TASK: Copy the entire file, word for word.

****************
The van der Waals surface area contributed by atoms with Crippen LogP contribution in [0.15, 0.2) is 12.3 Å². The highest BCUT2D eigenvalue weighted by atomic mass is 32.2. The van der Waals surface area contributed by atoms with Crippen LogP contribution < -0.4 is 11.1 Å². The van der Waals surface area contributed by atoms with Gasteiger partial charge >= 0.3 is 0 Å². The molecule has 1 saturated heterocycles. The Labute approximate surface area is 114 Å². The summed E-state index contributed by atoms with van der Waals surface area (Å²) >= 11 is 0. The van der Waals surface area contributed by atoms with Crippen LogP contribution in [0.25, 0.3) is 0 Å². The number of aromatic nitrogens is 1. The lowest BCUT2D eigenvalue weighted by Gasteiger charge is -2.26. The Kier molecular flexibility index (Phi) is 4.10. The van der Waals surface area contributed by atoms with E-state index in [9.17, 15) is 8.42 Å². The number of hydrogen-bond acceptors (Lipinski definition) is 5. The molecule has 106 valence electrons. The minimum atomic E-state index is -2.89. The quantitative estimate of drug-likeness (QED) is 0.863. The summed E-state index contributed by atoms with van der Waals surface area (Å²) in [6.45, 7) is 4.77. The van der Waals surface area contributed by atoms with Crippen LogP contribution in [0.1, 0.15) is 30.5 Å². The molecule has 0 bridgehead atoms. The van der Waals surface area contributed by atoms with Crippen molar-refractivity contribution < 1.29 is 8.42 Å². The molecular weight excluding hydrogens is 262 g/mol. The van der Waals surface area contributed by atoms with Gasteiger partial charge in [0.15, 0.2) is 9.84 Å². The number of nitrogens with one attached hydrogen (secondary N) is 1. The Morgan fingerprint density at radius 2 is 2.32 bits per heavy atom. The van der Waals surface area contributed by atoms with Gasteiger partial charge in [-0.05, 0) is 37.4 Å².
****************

The van der Waals surface area contributed by atoms with Crippen LogP contribution in [0.15, 0.2) is 12.3 Å². The highest BCUT2D eigenvalue weighted by atomic mass is 32.2. The van der Waals surface area contributed by atoms with Crippen LogP contribution < -0.4 is 11.1 Å². The van der Waals surface area contributed by atoms with Gasteiger partial charge >= 0.3 is 0 Å². The molecule has 1 saturated heterocycles. The Labute approximate surface area is 114 Å². The summed E-state index contributed by atoms with van der Waals surface area (Å²) >= 11 is 0. The van der Waals surface area contributed by atoms with Crippen LogP contribution in [0.25, 0.3) is 0 Å². The number of aromatic nitrogens is 1. The lowest BCUT2D eigenvalue weighted by Gasteiger charge is -2.26. The Kier molecular flexibility index (Phi) is 4.10. The van der Waals surface area contributed by atoms with E-state index in [9.17, 15) is 8.42 Å². The number of hydrogen-bond acceptors (Lipinski definition) is 5. The molecule has 106 valence electrons. The minimum atomic E-state index is -2.89. The quantitative estimate of drug-likeness (QED) is 0.863. The summed E-state index contributed by atoms with van der Waals surface area (Å²) in [6.45, 7) is 4.77. The van der Waals surface area contributed by atoms with Crippen LogP contribution in [0.1, 0.15) is 30.5 Å². The molecule has 0 bridgehead atoms. The van der Waals surface area contributed by atoms with Crippen molar-refractivity contribution < 1.29 is 8.42 Å². The molecular weight excluding hydrogens is 262 g/mol. The van der Waals surface area contributed by atoms with Gasteiger partial charge in [0.15, 0.2) is 9.84 Å². The number of nitrogens with one attached hydrogen (secondary N) is 1. The Morgan fingerprint density at radius 2 is 2.32 bits per heavy atom. The van der Waals surface area contributed by atoms with Gasteiger partial charge in [-0.05, 0) is 37.4 Å².